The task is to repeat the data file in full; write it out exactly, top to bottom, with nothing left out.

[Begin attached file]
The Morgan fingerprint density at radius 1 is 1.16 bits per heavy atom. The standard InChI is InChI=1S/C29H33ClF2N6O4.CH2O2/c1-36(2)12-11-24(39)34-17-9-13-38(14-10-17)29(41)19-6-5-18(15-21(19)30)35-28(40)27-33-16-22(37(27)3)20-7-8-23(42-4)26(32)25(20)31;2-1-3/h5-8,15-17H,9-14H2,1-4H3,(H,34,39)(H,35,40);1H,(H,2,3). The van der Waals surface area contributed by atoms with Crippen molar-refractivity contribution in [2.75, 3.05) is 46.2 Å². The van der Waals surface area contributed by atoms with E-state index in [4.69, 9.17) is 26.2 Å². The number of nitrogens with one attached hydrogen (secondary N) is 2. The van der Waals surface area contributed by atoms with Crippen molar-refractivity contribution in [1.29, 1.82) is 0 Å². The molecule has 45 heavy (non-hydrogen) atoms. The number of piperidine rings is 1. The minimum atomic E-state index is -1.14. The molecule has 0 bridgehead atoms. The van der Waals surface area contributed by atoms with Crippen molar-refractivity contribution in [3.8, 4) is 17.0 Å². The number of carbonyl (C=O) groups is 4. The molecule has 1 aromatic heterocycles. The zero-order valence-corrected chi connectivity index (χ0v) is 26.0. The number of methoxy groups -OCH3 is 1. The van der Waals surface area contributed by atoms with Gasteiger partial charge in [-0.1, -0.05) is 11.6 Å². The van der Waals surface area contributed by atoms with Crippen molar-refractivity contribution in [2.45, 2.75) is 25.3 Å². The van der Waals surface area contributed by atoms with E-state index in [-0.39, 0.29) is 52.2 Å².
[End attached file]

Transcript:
The Morgan fingerprint density at radius 1 is 1.16 bits per heavy atom. The standard InChI is InChI=1S/C29H33ClF2N6O4.CH2O2/c1-36(2)12-11-24(39)34-17-9-13-38(14-10-17)29(41)19-6-5-18(15-21(19)30)35-28(40)27-33-16-22(37(27)3)20-7-8-23(42-4)26(32)25(20)31;2-1-3/h5-8,15-17H,9-14H2,1-4H3,(H,34,39)(H,35,40);1H,(H,2,3). The van der Waals surface area contributed by atoms with Crippen molar-refractivity contribution in [2.75, 3.05) is 46.2 Å². The van der Waals surface area contributed by atoms with E-state index in [4.69, 9.17) is 26.2 Å². The number of nitrogens with one attached hydrogen (secondary N) is 2. The van der Waals surface area contributed by atoms with Crippen molar-refractivity contribution in [1.29, 1.82) is 0 Å². The molecule has 45 heavy (non-hydrogen) atoms. The number of piperidine rings is 1. The minimum atomic E-state index is -1.14. The molecule has 0 bridgehead atoms. The van der Waals surface area contributed by atoms with Crippen molar-refractivity contribution in [3.8, 4) is 17.0 Å². The number of carbonyl (C=O) groups is 4. The molecule has 1 aromatic heterocycles. The zero-order valence-corrected chi connectivity index (χ0v) is 26.0. The number of methoxy groups -OCH3 is 1. The van der Waals surface area contributed by atoms with Gasteiger partial charge in [-0.1, -0.05) is 11.6 Å². The van der Waals surface area contributed by atoms with Crippen molar-refractivity contribution in [2.45, 2.75) is 25.3 Å². The van der Waals surface area contributed by atoms with E-state index in [-0.39, 0.29) is 52.2 Å².